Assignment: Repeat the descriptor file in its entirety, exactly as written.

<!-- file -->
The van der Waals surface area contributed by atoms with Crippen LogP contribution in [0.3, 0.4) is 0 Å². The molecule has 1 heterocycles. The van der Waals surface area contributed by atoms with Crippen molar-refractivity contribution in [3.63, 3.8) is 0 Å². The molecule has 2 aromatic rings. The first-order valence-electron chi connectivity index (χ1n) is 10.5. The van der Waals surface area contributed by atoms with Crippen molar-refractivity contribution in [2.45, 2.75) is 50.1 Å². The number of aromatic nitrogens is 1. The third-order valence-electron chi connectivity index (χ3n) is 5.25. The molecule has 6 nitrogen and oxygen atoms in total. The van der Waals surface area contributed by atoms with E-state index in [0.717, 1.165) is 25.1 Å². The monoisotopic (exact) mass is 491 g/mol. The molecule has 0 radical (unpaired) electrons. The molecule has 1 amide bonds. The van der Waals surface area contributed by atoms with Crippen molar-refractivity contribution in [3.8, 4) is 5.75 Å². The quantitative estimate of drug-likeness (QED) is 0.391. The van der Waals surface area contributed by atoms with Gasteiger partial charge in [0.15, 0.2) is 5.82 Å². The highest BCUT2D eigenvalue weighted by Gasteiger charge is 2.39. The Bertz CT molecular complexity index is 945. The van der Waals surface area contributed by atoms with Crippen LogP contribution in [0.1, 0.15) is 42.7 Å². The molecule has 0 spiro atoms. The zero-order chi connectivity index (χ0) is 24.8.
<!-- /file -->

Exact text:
The van der Waals surface area contributed by atoms with Crippen LogP contribution in [0.3, 0.4) is 0 Å². The molecule has 1 heterocycles. The van der Waals surface area contributed by atoms with Crippen molar-refractivity contribution in [3.63, 3.8) is 0 Å². The molecule has 2 aromatic rings. The first-order valence-electron chi connectivity index (χ1n) is 10.5. The van der Waals surface area contributed by atoms with Crippen molar-refractivity contribution in [2.45, 2.75) is 50.1 Å². The number of aromatic nitrogens is 1. The third-order valence-electron chi connectivity index (χ3n) is 5.25. The molecule has 6 nitrogen and oxygen atoms in total. The van der Waals surface area contributed by atoms with E-state index in [0.717, 1.165) is 25.1 Å². The monoisotopic (exact) mass is 491 g/mol. The molecule has 0 radical (unpaired) electrons. The molecule has 1 amide bonds. The van der Waals surface area contributed by atoms with Crippen molar-refractivity contribution in [3.8, 4) is 5.75 Å². The quantitative estimate of drug-likeness (QED) is 0.391. The van der Waals surface area contributed by atoms with Gasteiger partial charge in [0.15, 0.2) is 5.82 Å². The highest BCUT2D eigenvalue weighted by Gasteiger charge is 2.39. The Bertz CT molecular complexity index is 945. The van der Waals surface area contributed by atoms with Crippen LogP contribution in [0.1, 0.15) is 42.7 Å². The molecule has 0 spiro atoms. The zero-order chi connectivity index (χ0) is 24.8.